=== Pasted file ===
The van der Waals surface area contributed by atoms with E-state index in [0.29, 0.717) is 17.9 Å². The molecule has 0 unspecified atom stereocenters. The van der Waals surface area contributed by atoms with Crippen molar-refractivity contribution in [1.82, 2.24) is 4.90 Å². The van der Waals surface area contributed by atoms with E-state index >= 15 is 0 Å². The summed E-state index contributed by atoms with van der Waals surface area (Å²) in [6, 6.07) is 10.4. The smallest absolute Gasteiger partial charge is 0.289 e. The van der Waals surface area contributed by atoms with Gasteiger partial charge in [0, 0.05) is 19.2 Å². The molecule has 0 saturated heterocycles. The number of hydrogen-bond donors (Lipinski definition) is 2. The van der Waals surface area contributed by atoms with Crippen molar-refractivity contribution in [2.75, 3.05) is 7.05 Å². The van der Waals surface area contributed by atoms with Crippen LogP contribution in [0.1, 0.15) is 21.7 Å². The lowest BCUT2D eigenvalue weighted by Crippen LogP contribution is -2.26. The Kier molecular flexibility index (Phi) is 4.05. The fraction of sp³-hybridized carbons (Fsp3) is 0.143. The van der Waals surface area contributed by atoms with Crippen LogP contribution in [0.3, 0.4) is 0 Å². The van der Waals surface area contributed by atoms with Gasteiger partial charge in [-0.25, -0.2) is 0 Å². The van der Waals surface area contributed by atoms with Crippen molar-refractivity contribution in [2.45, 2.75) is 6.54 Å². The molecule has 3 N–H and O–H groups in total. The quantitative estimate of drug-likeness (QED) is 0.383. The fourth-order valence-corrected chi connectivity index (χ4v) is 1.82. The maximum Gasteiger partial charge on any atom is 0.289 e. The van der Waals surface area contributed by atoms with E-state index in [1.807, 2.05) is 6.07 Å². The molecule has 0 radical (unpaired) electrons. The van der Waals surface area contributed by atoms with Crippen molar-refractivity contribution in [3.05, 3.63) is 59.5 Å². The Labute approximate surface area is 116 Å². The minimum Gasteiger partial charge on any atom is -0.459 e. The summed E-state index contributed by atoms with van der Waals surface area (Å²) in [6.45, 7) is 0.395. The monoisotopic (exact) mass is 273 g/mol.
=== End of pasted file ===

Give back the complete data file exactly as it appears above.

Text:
The van der Waals surface area contributed by atoms with E-state index in [0.29, 0.717) is 17.9 Å². The molecule has 0 unspecified atom stereocenters. The van der Waals surface area contributed by atoms with Crippen molar-refractivity contribution in [1.82, 2.24) is 4.90 Å². The van der Waals surface area contributed by atoms with E-state index >= 15 is 0 Å². The summed E-state index contributed by atoms with van der Waals surface area (Å²) in [6, 6.07) is 10.4. The smallest absolute Gasteiger partial charge is 0.289 e. The van der Waals surface area contributed by atoms with Gasteiger partial charge in [0, 0.05) is 19.2 Å². The molecule has 0 saturated heterocycles. The number of hydrogen-bond donors (Lipinski definition) is 2. The van der Waals surface area contributed by atoms with Crippen molar-refractivity contribution in [2.75, 3.05) is 7.05 Å². The van der Waals surface area contributed by atoms with Crippen LogP contribution in [0.1, 0.15) is 21.7 Å². The lowest BCUT2D eigenvalue weighted by Crippen LogP contribution is -2.26. The Kier molecular flexibility index (Phi) is 4.05. The fraction of sp³-hybridized carbons (Fsp3) is 0.143. The van der Waals surface area contributed by atoms with Crippen LogP contribution in [0.3, 0.4) is 0 Å². The van der Waals surface area contributed by atoms with Gasteiger partial charge in [-0.25, -0.2) is 0 Å². The van der Waals surface area contributed by atoms with Crippen molar-refractivity contribution in [2.45, 2.75) is 6.54 Å². The molecule has 3 N–H and O–H groups in total. The quantitative estimate of drug-likeness (QED) is 0.383. The fourth-order valence-corrected chi connectivity index (χ4v) is 1.82. The maximum Gasteiger partial charge on any atom is 0.289 e. The van der Waals surface area contributed by atoms with E-state index in [1.807, 2.05) is 6.07 Å². The molecule has 0 radical (unpaired) electrons. The van der Waals surface area contributed by atoms with Crippen molar-refractivity contribution in [3.05, 3.63) is 59.5 Å². The Labute approximate surface area is 116 Å². The minimum Gasteiger partial charge on any atom is -0.459 e. The summed E-state index contributed by atoms with van der Waals surface area (Å²) in [6.45, 7) is 0.395. The monoisotopic (exact) mass is 273 g/mol.